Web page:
Should It Come to That
by Arnie Yasinski

Writing a Mystery

would make all the difference, I’ve
been told, in enduring the boredom
of cocooning or, heaven forbid, self-
quarantine. I assume I would decide 
the mystery first, traditionally murder, 

because it defines a focus and field 
of play. There’s the whole how and why,
clues dropped, locale, cultural context 
(pandemic?); just who the victim is and 
his connections, inevitable eccentricities 

of the investigator, so the world doesn’t feel 
as random as it is now. Then subtleties 
of pace. Do we see it happen or is it 
weighted toward the aftermath? Discover 
how a coronavirus can be a murder weapon?

It must be about a current kind of world. 
How strongly does causation hold 
or do things happen out of tendency 
and habit of character or a fetish
of one little event linking precisely 

with the next? I want a consistent 
view that can be chillingly evoked by 
a crime solver, perhaps a little eccentric, 
the sweep of whose life has the potential 
to be understood over a series of books,

should it come to that. The reader should 
come to care about him or her in their 
complexity and imperfection, and so feel 
empathy for a mind and heart at the center 
of things. I also want the crime solver to stand 

as avatar of the author, the I who so much
wants to be liked that he tries to get what 
he wants by commissioning murder; the I as 
subtly swashbuckling detective dogging the
perpetrator, careful not to catch on too soon.

How It Was

A caller hangs up. We’ve been 
reading Updike, so I steal the line 
because she will recognize it:

“It must have been your lover.” 
A year later she confirms 
the unwitting truth. She works 

with bankers—bland, successful, 
suits, aftershave. I remember 
later on that she had introduced him

at a party for no apparent reason. 
When I am uneasy about business
trips, she disparages my suspicions 

just enough to keep me quiet. 
It’s not clear whether she ever 
wishes for more than assignations. 

Complexities of relationship flatten,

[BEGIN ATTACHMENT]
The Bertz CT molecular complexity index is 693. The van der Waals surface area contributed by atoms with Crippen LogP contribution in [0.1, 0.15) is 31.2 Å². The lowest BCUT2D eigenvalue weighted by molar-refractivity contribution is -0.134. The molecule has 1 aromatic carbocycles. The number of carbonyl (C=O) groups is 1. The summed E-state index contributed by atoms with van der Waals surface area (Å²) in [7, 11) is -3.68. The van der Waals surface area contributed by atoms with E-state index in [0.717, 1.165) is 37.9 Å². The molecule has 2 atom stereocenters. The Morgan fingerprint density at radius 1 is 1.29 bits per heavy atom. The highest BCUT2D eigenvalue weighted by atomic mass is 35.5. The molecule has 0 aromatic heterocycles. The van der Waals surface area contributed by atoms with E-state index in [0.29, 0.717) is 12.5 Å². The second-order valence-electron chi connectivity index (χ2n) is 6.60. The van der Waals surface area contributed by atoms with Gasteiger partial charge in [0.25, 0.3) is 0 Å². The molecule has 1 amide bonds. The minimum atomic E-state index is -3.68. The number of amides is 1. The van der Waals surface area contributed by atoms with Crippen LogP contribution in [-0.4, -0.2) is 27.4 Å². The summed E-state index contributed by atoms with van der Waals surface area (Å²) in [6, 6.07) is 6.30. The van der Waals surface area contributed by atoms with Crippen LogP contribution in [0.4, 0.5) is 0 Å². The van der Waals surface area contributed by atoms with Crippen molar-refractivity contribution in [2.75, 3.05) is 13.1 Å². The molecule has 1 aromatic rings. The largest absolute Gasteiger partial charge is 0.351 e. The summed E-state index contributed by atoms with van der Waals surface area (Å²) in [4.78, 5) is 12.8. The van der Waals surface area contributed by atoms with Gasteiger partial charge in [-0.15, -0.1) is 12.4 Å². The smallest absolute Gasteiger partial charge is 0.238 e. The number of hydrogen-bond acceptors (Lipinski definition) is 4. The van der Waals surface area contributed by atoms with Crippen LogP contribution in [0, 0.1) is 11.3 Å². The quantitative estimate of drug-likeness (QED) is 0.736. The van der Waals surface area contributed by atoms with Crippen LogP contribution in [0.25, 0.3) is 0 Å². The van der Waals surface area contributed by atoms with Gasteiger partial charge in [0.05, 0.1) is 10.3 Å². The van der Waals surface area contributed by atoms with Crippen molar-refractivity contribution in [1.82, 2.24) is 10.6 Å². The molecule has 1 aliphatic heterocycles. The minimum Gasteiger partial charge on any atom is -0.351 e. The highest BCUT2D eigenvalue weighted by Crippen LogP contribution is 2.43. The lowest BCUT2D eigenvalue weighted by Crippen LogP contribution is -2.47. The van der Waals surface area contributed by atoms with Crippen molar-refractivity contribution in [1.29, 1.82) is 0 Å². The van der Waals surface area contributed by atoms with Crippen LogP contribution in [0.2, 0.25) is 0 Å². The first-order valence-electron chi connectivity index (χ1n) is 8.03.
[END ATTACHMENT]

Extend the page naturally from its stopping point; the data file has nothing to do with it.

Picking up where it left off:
attenuate as dissimulation requires. 
Losing her grip on nuance is what 

leads in the end to revelation. 
We learn more of what Updike knew. 
I forgive her the physical part.


When peering electronically at each other 
we might assume we’ll end up eye to eye 
but they appear to be looking down because 

they’re looking at me not into the camera,
the same way I am looking at them, not
the floor. This gives us the rare opportunity

of examining the faces of the other with 
unexpected impunity. We slyly imagine 
we are drilling into ancestries, sampling 

abstractions of race, seeing them briefly 
as Celt or Norseman or Jew, mistaken
or not. Then perhaps it’s easier to linger

longer on the specifics of personality 
and character as they speak nakedly
to the electronic eye, unaware how much

they are revealing of impatience, kindness,
self-regard, forbearance, dissimulation.
Still more comes to fore when the app

mutes all but the first and loudest,
and mouths move as some try to keep on
talking over the rest. Others, like schoolkids,

hoist a hand, patiently and impatiently.
Will we really be willing to give this up 
when we’re back again face-to-face?


Arnie Yasinski is a retired college administrator, born American but now living in Ireland with his Irish wife. He’s a father and grandfather who holds a PhD in English and wrote his first poem at fifty. He has published poems in four dozen US journals and has two collections, Proposition and God lives in Norway and goes by Christie, both published by 21st Century Renaissance in Ireland.

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